• In addition to annual vacation days there are ten public holidays.
• Employees are entitled to time off during periods of sickness. If it is no more than three days the employee self-certifies his absence. For sicknesses lasting more than three days the employee must provide a medical certificate from a doctor.
• A pregnant employee is entitled to a leave of absence with pay in connection with prenatal examinations required during the work day. The mother is entitled to a paid leave of absence for three weeks prior to birth. After giving birth, the mother must take a six-week paid leave of absence—unless she produces a medical certificate stating that it is better for her to resume work(!). The father is entitled to two weeks of paid leave in order to assist the mother.
• Adopting parents are entitled to two weeks unpaid leave of absence to take care of the child.
• If a child is sick the employee is entitled to ten days’ leave per calendar year, and 15 days if the parent has two children.
• An employee who takes care of a close relative with a terminal illness is entitled to 60 days ‘ leave of absence to take care of the patient.
This is just a short list of the safety net in Nordic Model countries.
Let’s Compare The American Worker’s Life Under Extreme Capitalism
Why are young Americans choosing democratic socialism over extreme capitalism? Here is a short list:
• Rich people are turning America into a third world country with no middle class while stashing cash in hundreds of tax havens.
• Over 44 million Americans, some in their 80’s, owe $1.5 trillion in student loans. Many are in default because of low-paying jobs. They are living in their parent’s basements and are unable to buy cars or homes. The median house price in the U.S. is now $300,000. In San Jose, California it is $1.100,000.
• Over 80% of the American people are living pay-check to pay-check and 40% do not have $400 to cover an emergency.
• Over 2.5 million school children are homeless sometime during the year. Even adjunct college teachers like Dr. Thea Hunter are living in their cars or on the streets.
• The top thousandth (the 0.1% not just the 1%) possess more wealth than the bottom 90%. Just three Americans, Jeff Bezos, Bill Gates, and Warren Buffett, possess more wealth than the bottom half of the country.
Bezos of Amazon makes more money in 12 seconds than a person who makes the average U.S. annual salary.
• 540 American billionaires live the lives of kings and queens while 15 million American children live in families with incomes below the poverty level.
• A third of American workers earn less than $12 per hour, while 42% get less than $15 per hour.
• One in ten black men is in prison or jail while one in three black men have felony records.
• Over 40,000 die of firearm violence each year and over 200,000 have died from opiates such as heroin and prescription opiates in the last three years.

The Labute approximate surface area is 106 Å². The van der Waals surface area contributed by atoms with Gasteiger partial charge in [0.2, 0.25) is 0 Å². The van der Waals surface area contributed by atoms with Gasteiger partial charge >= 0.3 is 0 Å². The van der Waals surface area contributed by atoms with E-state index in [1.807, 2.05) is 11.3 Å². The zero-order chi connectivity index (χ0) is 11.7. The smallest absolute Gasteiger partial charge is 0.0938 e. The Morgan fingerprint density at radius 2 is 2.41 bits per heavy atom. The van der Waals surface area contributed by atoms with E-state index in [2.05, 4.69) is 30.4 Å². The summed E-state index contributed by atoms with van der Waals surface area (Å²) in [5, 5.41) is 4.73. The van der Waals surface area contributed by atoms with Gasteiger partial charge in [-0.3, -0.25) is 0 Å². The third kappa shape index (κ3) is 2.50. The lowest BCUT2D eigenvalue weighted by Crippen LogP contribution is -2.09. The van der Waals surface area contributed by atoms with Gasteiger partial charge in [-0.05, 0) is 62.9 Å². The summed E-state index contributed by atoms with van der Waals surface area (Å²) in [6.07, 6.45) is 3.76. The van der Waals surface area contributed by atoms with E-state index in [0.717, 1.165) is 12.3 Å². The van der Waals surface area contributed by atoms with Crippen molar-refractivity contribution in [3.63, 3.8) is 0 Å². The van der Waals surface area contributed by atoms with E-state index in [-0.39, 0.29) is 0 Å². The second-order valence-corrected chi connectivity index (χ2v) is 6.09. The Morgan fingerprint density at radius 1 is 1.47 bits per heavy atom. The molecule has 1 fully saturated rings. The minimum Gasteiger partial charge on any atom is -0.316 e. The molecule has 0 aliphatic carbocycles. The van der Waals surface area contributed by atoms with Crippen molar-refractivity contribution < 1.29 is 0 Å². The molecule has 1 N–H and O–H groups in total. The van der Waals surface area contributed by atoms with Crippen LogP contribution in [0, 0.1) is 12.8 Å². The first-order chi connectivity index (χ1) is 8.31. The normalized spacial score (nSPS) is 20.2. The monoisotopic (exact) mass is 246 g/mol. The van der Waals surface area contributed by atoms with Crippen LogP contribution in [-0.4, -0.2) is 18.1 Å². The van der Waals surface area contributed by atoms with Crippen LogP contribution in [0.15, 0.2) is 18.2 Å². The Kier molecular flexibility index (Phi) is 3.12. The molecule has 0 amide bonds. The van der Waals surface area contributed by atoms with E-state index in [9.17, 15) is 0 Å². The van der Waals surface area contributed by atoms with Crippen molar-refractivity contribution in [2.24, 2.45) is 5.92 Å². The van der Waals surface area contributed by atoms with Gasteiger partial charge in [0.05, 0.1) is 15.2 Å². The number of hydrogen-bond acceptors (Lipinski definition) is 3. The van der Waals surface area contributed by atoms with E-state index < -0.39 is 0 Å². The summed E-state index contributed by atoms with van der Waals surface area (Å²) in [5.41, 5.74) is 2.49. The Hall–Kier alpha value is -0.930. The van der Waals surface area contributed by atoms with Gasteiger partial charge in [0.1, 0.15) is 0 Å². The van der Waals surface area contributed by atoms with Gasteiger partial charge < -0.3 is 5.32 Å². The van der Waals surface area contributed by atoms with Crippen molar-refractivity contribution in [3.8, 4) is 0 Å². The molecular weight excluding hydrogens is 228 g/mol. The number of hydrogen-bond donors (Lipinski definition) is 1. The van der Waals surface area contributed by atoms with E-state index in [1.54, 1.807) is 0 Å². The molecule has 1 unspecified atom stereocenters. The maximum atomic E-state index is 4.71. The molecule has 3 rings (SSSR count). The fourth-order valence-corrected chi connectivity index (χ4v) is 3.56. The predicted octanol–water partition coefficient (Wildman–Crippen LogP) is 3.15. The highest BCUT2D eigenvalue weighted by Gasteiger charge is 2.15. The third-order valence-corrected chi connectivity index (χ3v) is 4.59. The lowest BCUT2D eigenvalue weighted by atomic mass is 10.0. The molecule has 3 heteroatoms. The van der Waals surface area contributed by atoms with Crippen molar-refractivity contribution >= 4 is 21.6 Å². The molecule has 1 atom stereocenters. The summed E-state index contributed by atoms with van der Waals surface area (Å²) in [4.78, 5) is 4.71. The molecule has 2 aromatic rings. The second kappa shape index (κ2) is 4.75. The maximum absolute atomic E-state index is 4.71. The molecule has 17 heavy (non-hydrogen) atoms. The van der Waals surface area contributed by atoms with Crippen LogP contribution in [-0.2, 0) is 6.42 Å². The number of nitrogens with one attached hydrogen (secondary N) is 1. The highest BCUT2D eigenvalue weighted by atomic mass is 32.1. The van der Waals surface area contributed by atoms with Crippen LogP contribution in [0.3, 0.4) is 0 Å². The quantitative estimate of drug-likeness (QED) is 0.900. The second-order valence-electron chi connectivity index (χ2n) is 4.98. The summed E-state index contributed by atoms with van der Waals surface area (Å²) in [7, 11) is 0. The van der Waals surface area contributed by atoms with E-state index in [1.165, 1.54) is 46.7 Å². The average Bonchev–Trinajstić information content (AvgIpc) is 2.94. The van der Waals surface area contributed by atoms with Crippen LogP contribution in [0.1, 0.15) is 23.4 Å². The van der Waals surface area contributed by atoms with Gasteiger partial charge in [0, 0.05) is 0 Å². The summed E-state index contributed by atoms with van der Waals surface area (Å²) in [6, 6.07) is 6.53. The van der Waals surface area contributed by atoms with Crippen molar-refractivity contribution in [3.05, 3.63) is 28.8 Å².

• We have the most expensive health care system in the world with over 30 million without health insurance. Among the 12 wealthiest industrialized countries we rank last in life expectancy. We are the only industrialized country without universal health care.
• Almost 60% of Americans are obese.
• We rank among the top three among all nations in depression, anxiety, and drug abuse rates.
These are just a few reasons why 57% of young Americans want to live under democratic socialism instead of extreme capitalism.
Why Is This Finnish Family Returning To Finland?
Finn Anu Partanen, the author of “The Nordic Theory of Everything,” spent ten years in New York City before deciding to return to Finland with her American husband and children. Here’s why in her own words: “Our time in the U.S. was defined by anxiety. It takes immense energy to find the right day care, find the right school, find the right doctor, then figure out the right insurance plan and how you’re going to pay for everything, as it is so expensive. Finnish society has been built in such a way that people are supported but still feel like they have control over their lives. (Finland is at the top of the World’s Happiness Report.) Most people would like a life where they can get health care if they get sick, where their children can get a good education, where they can work and hopefully feel fulfilled in their work, while still being able to spend time with loved ones.”
Finland has a strong social safety net, has practically ended homelessness, has nearly ended gender inequality, and has one of the best free education systems in the world, and teachers like Dr. Thea Hunter are among the most respected people in the country. And the society allows fathers to spend more time with school-aged children than mothers. A question for all of our evangelical Christians: Which economic model would Jesus Christ pick for humanity, the Trump Model or the Nordic Model?
In the California Bay Area thousands of the homeless survive by stealing food, trash, and stuff out of the dumpsters of the rich and sell what they find to the middle class. (It’s against the law to steal from trash cans in California.) There are about 85,000 homeless in LA and San Francisco alone. It’s estimated that 67% of these homeless have no shelter at all. That’s why the streets of San Francisco are covered with human excrement and hypodermic needles. There is no safety net—or toilet paper - for many.